- Fibrinogen-type lectins, which includes ficolins, tachylectins 5A and 5B, and Limax flavus (Spotted garden slug) agglutinin (these proteins have clear distinctions from one another, but they share a homologous fibrinogen-like domain used for carbohydrate binding).
- Also unclassified orphan lectins, including amphoterin, Cel-II, complement factor H, thrombospondin, sailic acid-binding lectins, adherence lectin, and cytokins (such as tumour necrosis factor and several interleukins).
C-type lectins can be further divided into seven subgroups based on additional non-lectin domains and gene structure: (I) hyalectans, (II) asialoglycoprotein receptors, (III) collectins, (IV) selectins, (V) NK group transmembrane receptors, (VI) macrophage mannose receptors, and (VII) simple (single domain) lectins [PUBMED:15476922].
Therefore, lectins are a diverse group of proteins, both in terms of structure and activity. Carbohydrate binding ability may have evolved independently and sporadically in numerous unrelated families, where each evolved a structure that was conserved to fulfil some other activity and function. In general, animal lectins act as recognition molecules within the immune system, their functions involving defence against pathogens, cell trafficking, immune regulation and the prevention of autoimmunity [PUBMED:14519388].
Below is a listing of the unique domain organisations or architectures in which this domain is found. More...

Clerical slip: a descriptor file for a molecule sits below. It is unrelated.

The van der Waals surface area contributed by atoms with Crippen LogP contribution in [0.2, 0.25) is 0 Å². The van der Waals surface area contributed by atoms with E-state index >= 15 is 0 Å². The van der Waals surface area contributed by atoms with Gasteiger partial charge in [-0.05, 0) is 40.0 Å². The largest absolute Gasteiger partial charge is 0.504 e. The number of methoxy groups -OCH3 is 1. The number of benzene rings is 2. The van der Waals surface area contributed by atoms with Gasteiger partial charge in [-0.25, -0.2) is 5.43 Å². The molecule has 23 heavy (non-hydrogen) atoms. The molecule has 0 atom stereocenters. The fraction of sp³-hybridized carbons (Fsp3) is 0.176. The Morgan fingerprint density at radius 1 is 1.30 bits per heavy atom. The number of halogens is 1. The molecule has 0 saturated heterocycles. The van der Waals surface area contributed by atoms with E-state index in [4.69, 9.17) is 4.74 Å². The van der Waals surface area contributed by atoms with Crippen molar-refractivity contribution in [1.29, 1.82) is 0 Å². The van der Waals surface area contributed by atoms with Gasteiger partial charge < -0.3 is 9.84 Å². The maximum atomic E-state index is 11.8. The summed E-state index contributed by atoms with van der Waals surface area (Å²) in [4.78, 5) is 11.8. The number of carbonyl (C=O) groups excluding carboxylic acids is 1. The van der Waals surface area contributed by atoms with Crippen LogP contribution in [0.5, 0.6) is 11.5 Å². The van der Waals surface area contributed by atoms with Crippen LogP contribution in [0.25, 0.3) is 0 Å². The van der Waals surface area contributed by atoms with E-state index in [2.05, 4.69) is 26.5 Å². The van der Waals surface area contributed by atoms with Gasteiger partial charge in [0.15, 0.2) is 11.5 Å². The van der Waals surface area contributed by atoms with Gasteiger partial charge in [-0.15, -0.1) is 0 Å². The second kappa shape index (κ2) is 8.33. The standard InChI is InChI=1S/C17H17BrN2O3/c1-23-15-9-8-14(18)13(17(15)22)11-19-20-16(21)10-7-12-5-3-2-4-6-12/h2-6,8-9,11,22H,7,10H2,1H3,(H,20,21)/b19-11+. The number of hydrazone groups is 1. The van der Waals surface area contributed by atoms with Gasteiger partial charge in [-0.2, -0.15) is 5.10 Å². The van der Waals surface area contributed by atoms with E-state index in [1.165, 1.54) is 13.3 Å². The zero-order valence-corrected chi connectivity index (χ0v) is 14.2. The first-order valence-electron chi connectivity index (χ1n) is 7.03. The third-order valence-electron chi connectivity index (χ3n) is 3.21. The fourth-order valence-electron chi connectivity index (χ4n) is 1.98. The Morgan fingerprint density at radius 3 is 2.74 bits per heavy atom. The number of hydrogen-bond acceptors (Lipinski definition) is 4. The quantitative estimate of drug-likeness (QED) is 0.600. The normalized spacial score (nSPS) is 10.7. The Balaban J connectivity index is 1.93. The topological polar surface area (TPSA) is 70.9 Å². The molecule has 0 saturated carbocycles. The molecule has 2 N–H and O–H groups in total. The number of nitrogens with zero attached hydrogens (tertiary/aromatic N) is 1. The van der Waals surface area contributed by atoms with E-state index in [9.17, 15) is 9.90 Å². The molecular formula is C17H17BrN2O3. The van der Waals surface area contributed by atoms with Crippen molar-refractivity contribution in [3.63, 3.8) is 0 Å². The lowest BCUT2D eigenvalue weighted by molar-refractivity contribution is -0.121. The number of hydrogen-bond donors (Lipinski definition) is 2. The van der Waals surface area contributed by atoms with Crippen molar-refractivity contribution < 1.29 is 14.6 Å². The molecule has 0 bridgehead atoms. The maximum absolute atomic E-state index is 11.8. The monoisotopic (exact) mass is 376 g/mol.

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This clan contains domains that have a C-type lectin fold. Many of these are known or expected to mediate interactions with sugars.
The clan contains the following 11 members:APT C4 Chordopox_A33R DUF5075 Endostatin FGE-sulfatase Intimin_C Lectin_C Ly49 UL45 Xlink
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1Cannot generate PP/Heatmap alignments for seeds; no PP data available
Key: available, not generated, — not available.
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|Author:||Sonnhammer ELL, Griffiths-Jones SR, Eberhardt R|
|Number in seed:||57|
|Number in full:||14082|
|Average length of the domain:||107.80 aa|
|Average identity of full alignment:||20 %|
|Average coverage of the sequence by the domain:||29.46 %|
|HMM build commands:||
build method: hmmbuild -o /dev/null HMM SEED
search method: hmmsearch -Z 17690987 -E 1000 --cpu 4 HMM pfamseq
|Family (HMM) version:||19|
|Download:||download the raw HMM for this family|
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Unmapped species names